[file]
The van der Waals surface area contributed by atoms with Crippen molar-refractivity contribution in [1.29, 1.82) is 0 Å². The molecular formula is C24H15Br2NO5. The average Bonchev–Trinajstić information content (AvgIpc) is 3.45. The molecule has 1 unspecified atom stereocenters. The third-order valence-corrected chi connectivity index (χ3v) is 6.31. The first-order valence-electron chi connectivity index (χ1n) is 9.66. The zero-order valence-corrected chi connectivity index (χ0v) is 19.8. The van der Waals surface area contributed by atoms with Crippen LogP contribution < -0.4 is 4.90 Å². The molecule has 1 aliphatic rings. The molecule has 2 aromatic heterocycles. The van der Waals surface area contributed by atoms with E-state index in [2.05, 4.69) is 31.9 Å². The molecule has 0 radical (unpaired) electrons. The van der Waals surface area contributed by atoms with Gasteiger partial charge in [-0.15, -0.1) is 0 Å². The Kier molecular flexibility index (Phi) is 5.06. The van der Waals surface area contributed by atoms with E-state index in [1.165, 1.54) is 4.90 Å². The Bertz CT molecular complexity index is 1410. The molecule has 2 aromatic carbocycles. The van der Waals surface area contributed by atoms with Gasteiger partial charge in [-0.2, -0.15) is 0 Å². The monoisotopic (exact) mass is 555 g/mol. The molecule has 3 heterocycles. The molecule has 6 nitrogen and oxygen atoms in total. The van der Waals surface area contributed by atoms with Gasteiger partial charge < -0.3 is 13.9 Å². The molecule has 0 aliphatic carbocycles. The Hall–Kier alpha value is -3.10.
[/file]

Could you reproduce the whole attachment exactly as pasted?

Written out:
The van der Waals surface area contributed by atoms with Crippen molar-refractivity contribution in [1.29, 1.82) is 0 Å². The molecular formula is C24H15Br2NO5. The average Bonchev–Trinajstić information content (AvgIpc) is 3.45. The molecule has 1 unspecified atom stereocenters. The third-order valence-corrected chi connectivity index (χ3v) is 6.31. The first-order valence-electron chi connectivity index (χ1n) is 9.66. The zero-order valence-corrected chi connectivity index (χ0v) is 19.8. The van der Waals surface area contributed by atoms with Crippen LogP contribution < -0.4 is 4.90 Å². The molecule has 1 aliphatic rings. The molecule has 2 aromatic heterocycles. The van der Waals surface area contributed by atoms with E-state index in [2.05, 4.69) is 31.9 Å². The molecule has 0 radical (unpaired) electrons. The van der Waals surface area contributed by atoms with Gasteiger partial charge in [-0.15, -0.1) is 0 Å². The Kier molecular flexibility index (Phi) is 5.06. The van der Waals surface area contributed by atoms with E-state index in [1.165, 1.54) is 4.90 Å². The Bertz CT molecular complexity index is 1410. The molecule has 2 aromatic carbocycles. The van der Waals surface area contributed by atoms with Gasteiger partial charge in [-0.2, -0.15) is 0 Å². The monoisotopic (exact) mass is 555 g/mol. The molecule has 3 heterocycles. The molecule has 6 nitrogen and oxygen atoms in total. The van der Waals surface area contributed by atoms with Gasteiger partial charge < -0.3 is 13.9 Å². The molecule has 0 aliphatic carbocycles. The Hall–Kier alpha value is -3.10.